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Public Education in the United States: From an A to a C- in 60 Years

HOW AND WHY IT HAPPENED. WHAT IT WILL TAKE TO REVERSE IT.

The Golden Age of U.S. Public Education

The “Golden Age” of public education culminated in the 1950s. It had steadily improved from one-room schools to become comprehensive, twelve-year systems. It was viewed as the primary means of upward social mobility.

  • U.S. schools consistently ranked among the top tier in International Assessments.
  • Schools were comfortably financed locally through property taxes.
  • School support was widespread, bolstered by local control.
  • The institutions of higher learning were generally satisfied with the high school graduates they were receiving.
  • The workforce had little difficulty absorbing those students who stopped their education at the secondary level.

In short, the system was fulfilling its mission of providing free education to all. As a social service enterprise, it deserved a grade of “A”.

The U.S. Public Education Today

In the past 60 years, public education has deteriorated on almost all counts.

  • U.S. schools are now in the middle group on International Assessments.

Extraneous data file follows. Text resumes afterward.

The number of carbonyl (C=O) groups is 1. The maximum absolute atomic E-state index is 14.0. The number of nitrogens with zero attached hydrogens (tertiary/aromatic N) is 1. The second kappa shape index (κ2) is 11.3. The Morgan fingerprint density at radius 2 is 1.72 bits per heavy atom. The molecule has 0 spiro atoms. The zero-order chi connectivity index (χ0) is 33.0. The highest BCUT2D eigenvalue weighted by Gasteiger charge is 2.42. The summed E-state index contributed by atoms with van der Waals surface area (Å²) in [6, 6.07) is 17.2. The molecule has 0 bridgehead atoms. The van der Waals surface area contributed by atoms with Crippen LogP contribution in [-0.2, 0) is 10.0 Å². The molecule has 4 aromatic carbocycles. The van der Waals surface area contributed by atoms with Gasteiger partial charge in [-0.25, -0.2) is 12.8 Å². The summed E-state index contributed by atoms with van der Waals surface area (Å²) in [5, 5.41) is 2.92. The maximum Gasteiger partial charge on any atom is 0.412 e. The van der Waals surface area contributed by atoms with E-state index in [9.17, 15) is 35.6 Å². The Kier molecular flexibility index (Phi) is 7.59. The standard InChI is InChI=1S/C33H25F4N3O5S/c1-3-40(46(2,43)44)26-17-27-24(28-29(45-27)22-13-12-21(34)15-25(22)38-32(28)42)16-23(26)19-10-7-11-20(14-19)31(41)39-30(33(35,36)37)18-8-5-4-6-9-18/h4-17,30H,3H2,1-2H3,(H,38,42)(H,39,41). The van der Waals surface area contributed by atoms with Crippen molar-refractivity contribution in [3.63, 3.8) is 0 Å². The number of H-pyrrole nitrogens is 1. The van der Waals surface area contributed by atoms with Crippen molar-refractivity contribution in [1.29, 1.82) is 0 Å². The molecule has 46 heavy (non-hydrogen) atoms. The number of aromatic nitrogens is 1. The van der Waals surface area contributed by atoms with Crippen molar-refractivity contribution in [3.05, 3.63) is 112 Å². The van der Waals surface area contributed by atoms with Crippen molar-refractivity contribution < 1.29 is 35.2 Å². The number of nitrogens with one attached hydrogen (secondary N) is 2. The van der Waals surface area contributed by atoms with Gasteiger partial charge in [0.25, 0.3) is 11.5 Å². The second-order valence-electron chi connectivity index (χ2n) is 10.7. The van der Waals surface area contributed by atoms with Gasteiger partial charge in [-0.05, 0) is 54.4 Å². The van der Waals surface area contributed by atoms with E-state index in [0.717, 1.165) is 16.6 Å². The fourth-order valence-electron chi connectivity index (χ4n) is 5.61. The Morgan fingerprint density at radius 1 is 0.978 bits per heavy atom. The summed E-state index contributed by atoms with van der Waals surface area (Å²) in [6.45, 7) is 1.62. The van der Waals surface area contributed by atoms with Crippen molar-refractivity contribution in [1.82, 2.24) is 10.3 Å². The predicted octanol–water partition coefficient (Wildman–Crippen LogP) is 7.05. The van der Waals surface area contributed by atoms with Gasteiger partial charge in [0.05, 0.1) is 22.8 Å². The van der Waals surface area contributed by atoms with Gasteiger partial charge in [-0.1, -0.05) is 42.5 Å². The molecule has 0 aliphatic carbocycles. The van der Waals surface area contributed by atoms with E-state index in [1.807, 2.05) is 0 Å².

• Schools are chronically underfunded to the degree that their programs are compromised.
  • School constituency support has waned, in large measure, because local control has been displaced by state and federal directives.
  • The institutions of higher learning are having to “educate” incoming students before they successfully enter a college curriculum.
  • The workforce now considers a large segment of high school graduates as “unemployable.”

The system has clearly slipped in meeting its mission. As a social service enterprise, it deserves a “C-” performance.

The Chronicle of Deterioration

This steady decline has has been documented in many ways. The first Continue reading “Public Education in the United States: From an A to a C- in 60 Years”